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I am working on a FPGA project where a host CPU writes a 10,240 x 16-bit look up table into FPGA logic. To implement this, I've utilized on-chip memory to store the values and read them out when ready.

An external trigger/go pulse kicks off a processing cycle which lasts several hundred thousand clock cycles. Once we get this trigger, the state of the 10,240x16 LUT needs to be frozen or latched, so it can be utilized during the processing cycle. Unfortunately, the data needs to be available fairly soon after this "GO" pulse, so there is not enough time to do a complete buffer copy.

The host also needs to be able to continually update some values of the look up table while the current cycle is being executed, in order to setup for the next processing cycle. To allow for both cases (latching the state of the lookup table, but also letting the host update it whenever), I think that double-buffering ping/pong style is the way to go: The host writes to one buffer until we get to "GO" command, then the host writes to the other. The FPGA logic always reads out of the buffer not being written to.

However, since the host is not rewriting all 10,240x16 values when it does its sporadic updates, the buffer that is not being written to is essentially "dropping" the updates while it's frozen.

Is there a novel way to handle this scenario? I'm thinking there needs to be some kind of buffer resynchronization process once the buffer is unfrozen.

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  • \$\begingroup\$ Are there power reasons as to why you cannot have a dedicated "configure" buffer which is latched in to the "processing" buffer on the GO pulse? \$\endgroup\$ – DonFusili Jul 3 '18 at 7:10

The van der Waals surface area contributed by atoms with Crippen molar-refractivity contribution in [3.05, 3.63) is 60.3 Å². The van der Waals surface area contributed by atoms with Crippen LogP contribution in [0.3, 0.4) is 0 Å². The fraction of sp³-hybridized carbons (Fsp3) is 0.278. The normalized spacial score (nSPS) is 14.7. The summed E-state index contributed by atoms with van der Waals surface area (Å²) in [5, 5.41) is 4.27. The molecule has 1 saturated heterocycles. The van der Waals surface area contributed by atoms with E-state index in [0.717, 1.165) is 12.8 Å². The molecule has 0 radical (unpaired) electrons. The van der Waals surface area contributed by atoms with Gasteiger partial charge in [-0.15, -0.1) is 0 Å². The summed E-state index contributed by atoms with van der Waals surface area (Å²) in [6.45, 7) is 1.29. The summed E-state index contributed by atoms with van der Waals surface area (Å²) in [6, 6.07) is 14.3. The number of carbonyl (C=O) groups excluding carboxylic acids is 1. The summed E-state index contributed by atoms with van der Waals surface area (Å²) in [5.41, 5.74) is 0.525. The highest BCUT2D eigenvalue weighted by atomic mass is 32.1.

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One possible strategy could be to use stale bits. Dunno if that's standard terminology, but it's similar to a dirty bit. Writing a new entry will clear the corresponding stale bit in the unlocked buffer and set the bit in the locked buffer. After switching buffers, have an internal copy routine transfer every entry marked stale in the unlocked buffer from the locked buffer to the unlocked buffer. In this way, new data written while the copy is in progress will not be overwritten, and all the old updates should be retained. The only thing you need to do is ensure that there is enough time for the copy operation to complete between buffer switches, or you need some sort of optimization to keep track of which entries are stale so you don't have to iterate over all of them, making the copy operation faster.

Another possible strategy could be to store the updated entries while a single buffer is locked, then apply only those updates when it is unlocked. If only a handful of entries are updated, then this might be more efficient. The updates could be stored as a linked list or similar data structure so that the list can be traversed efficiently while multiple updates to the same location can be coalesced.

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Unless there are power reasons not to do this, I would go for this:

  • Have two buffers of 10240*16 bits
  • Fill in one of them using the CPU, call this the "configure" buffer
  • On the Go Pulse, copy the "configure" buffer into the "processing" buffer, there's no reason this cannot be done in one clock cycle (except for aforementioned possible power issues). If you can send your GO pulse one cycle before the processing of the data actually starts, you can even avoid extra muxing where the configure buffer is used for the first cycle of the data processing. This would also allow back to back updating and processing (Would probably require some work in the kernel space of the CPU, though).
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  • \$\begingroup\$ That would only work if the buffers were in distributed ram where you could have fully parallel transfers to make it work in one clock, possible, but it is a LOT of area and will likely choke on routing. \$\endgroup\$ – Dan Mills Jul 3 '18 at 15:58
  • \$\begingroup\$ @DanMills Sure, but assuming distributed RAM, this is less area than having two full fledged buffers where every bit has to be muxed. \$\endgroup\$ – DonFusili Jul 4 '18 at 7:27

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